The blue packaging, with minor changes from the design introduced in April overseas, will be tested in Des Moines, Iowa, and New Orleans.
Pepsi embarked on Project Blue as a way to spark growth in overseas markets, where it trails archrival Coca-Cola Co. by a wide margin. With the help of design and identity agency Landor Associates, Pepsi-Cola decided to abandon its red, white and blue cans and packages and try to own blue in the same way Coke owns red.
Thus far, Pepsi has taken blue into about 20 markets, representing 40% of its international volume.
"It's doing well. Our consumer awareness scores are hitting some all-time highs in those markets," said a company spokesman.
In an era when marketers in every industry are seeking to unify marketing plans across national borders, Pepsi executives see potential in bringing blue to the U.S., too. However, Pepsi's business here is healthy-not counting diet brands, Pepsi and Coke run neck-and-neck in large retail outlets-making the U.S. a less pressing priority.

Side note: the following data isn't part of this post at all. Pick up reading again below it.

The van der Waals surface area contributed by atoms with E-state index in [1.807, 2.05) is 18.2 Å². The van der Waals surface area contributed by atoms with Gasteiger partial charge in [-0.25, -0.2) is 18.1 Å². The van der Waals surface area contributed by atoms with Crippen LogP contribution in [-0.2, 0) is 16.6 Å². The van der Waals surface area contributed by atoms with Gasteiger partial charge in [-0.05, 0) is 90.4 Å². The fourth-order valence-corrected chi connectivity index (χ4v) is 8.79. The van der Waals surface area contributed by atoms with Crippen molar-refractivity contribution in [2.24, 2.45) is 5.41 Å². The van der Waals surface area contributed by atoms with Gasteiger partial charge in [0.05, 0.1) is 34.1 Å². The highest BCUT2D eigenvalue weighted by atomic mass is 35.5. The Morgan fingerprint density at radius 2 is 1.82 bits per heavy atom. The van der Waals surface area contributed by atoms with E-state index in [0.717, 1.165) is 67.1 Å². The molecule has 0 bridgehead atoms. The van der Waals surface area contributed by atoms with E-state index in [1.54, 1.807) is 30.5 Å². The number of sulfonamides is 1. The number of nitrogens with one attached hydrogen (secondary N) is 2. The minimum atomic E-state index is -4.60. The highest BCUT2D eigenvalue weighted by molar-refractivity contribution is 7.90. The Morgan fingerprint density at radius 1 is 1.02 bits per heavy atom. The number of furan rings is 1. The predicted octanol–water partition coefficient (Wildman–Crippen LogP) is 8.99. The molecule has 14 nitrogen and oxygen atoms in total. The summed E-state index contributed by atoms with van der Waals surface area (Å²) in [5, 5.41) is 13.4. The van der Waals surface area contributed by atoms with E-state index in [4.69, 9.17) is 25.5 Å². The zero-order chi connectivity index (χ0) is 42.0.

"Pepsi sees big potential here. But switching to blue everywhere is going to take a long time, because it's going to cost" several hundred million dollars, said an executive familiar with the test plan. "Their idea is to test different marketing plans for rolling it out to see how much of a kick they can get."
Pepsi chose New Orleans and Des Moines in part because they're at opposite ends of the market-share spectrum, according to Beverage Digest, an industry newsletter that first reported Pepsi's plans last week. Pepsi has a commanding 15% to 9% edge over Coke in Des Moines, while it trails 7% to 30% in New Orleans, the publication said.
Pepsi declined to reveal marketing plans for the test cities.
"Everything you see in the markets will reflect the new look," the spokesman said.
The blue packaging will cover all Pepsi varieties, including diet and caffeine-free.
BBDO Worldwide, New York, created global advertising for the launch of Project Blue, using Pepsi's usual mix of celebrities and humor.